The pH of usable plating bath is in the range of from 1.5 to 5.5. The pH, at which the precipitation of Al(OH)3 occurs varies depending upon the additional quantity of aluminum ions and the like and the presence or absence of other additives. A desirable pH therefore varies accordingly. The additives, which are used in the ordinary Zn plating bath for the purpose of pH-stabilization and conductivity enhancement, may also be used as heretofore.
Boric acid, ammonium chloride, citric acid, fluorides, Na2 SO4, and the like may be added.
In the foregoing descriptions, the plating is described for the ordinary pure Zn plating. However, it is likewise possible to carry out a composite plating of Zn based alloy and metallic compound. In the case of not using the oxidizer, various metallic ions such as Ti, Zr, Co, Mn, Ni, Ca, Mg, Cr, and the like are added to the bath and then deposit in a metallic state together with Zn. When the oxidizer is used, the metallic ions having the claimed valency co-deposit in the form of a compound, such as hydroxide. The metallic ions having the other valencies deposit in a metallic state. Fe, Ni, and Co deposit in a metallic state irrespective of the valency.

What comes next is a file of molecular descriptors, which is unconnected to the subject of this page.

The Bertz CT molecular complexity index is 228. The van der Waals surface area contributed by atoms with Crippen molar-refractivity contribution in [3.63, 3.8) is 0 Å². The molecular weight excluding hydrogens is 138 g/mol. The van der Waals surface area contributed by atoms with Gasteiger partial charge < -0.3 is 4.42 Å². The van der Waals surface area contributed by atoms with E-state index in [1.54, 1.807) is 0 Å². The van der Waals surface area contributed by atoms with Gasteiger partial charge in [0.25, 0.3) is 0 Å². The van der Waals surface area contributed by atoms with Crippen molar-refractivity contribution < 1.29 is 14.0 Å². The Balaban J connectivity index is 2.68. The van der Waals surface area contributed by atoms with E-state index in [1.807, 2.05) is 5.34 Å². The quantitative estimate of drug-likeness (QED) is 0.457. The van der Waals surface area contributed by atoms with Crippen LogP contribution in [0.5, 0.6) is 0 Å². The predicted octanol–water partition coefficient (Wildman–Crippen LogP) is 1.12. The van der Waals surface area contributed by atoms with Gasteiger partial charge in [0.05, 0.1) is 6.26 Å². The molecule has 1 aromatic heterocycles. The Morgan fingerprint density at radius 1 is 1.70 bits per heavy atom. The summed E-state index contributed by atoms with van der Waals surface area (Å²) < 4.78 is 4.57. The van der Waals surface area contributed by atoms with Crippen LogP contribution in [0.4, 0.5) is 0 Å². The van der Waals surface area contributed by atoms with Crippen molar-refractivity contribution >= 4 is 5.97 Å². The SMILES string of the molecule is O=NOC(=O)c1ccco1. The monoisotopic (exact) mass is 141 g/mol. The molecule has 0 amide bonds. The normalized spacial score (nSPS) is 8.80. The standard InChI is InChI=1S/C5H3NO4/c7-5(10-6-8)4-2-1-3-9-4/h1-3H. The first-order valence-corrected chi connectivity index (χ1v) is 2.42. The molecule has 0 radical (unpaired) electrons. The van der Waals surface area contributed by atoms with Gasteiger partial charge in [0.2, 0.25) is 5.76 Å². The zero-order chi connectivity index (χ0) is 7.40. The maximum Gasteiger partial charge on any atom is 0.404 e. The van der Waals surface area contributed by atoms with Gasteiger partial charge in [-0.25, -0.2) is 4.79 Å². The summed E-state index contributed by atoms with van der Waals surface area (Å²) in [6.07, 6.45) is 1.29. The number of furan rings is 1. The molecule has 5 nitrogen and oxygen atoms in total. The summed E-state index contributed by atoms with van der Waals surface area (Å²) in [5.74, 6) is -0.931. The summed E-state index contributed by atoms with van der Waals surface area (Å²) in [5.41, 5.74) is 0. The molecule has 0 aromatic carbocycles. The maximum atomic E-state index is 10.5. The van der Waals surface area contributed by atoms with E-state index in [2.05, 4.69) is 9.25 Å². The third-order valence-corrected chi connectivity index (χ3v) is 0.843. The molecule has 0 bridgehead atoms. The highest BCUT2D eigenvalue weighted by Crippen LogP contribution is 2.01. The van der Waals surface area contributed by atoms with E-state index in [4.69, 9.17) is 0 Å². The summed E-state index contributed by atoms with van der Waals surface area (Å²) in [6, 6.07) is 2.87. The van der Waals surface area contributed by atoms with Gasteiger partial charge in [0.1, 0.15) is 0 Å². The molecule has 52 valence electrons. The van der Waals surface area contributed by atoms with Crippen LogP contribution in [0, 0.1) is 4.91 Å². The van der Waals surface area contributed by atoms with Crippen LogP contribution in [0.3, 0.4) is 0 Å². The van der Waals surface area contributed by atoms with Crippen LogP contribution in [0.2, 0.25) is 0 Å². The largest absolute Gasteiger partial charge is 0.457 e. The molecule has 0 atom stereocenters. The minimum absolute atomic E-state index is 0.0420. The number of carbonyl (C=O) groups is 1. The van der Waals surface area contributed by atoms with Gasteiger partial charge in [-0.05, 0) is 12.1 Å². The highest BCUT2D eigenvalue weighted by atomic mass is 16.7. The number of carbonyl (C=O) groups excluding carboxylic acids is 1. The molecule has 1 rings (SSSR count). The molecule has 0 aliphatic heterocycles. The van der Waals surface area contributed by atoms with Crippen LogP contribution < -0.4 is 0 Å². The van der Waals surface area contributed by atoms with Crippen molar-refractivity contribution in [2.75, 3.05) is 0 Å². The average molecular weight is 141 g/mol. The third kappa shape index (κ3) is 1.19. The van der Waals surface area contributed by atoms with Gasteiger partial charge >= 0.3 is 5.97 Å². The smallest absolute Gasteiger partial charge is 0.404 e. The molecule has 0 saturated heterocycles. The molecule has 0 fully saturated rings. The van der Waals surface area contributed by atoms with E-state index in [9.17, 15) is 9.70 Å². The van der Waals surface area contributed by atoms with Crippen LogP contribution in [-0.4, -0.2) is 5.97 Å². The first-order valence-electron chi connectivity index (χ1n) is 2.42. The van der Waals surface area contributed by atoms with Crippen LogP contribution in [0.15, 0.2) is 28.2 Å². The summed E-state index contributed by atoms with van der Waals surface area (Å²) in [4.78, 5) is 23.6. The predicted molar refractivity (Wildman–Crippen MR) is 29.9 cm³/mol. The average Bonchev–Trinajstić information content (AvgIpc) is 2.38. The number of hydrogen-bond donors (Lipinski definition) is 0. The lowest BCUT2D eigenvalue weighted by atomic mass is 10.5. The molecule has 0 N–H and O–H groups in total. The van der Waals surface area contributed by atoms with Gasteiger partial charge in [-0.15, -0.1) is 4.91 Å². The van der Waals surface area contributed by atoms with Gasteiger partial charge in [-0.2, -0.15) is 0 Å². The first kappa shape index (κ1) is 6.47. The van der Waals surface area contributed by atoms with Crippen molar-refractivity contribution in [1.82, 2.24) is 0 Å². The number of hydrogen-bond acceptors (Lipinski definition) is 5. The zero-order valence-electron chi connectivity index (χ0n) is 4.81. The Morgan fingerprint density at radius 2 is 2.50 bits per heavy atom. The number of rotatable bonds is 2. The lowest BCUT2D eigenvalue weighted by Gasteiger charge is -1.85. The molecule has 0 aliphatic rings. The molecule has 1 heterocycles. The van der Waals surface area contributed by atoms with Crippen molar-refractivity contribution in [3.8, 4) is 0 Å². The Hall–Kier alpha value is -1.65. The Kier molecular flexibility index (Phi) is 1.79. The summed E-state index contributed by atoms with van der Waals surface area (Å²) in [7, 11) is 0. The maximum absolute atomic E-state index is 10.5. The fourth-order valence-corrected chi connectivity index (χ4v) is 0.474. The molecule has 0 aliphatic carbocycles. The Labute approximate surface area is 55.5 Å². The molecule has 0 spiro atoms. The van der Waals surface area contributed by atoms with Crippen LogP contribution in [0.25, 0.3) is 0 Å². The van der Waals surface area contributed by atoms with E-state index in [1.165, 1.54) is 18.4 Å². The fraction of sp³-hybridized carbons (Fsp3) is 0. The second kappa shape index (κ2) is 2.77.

The present invention is described in detail by way of examples.
Cold-rolled sheets (SPCC) were subjected to the pre-treatment by alkali-degreasing. The cold-rolled sheets were pickled by 5% H2 SO4, followed by water-rinsing. In the plating, the plating liquid body was stirred by means of air-blowing with the use of an air-pump. The anode used was a pure Zn sheet, while the cathode used was a test sheet (a cold-rolled sheet). In the electrolysis, the liquid temperature was 50° C., the current density was 20A/dm2, the conduction time was 30 seconds and the Zn concentration was 20 g/l.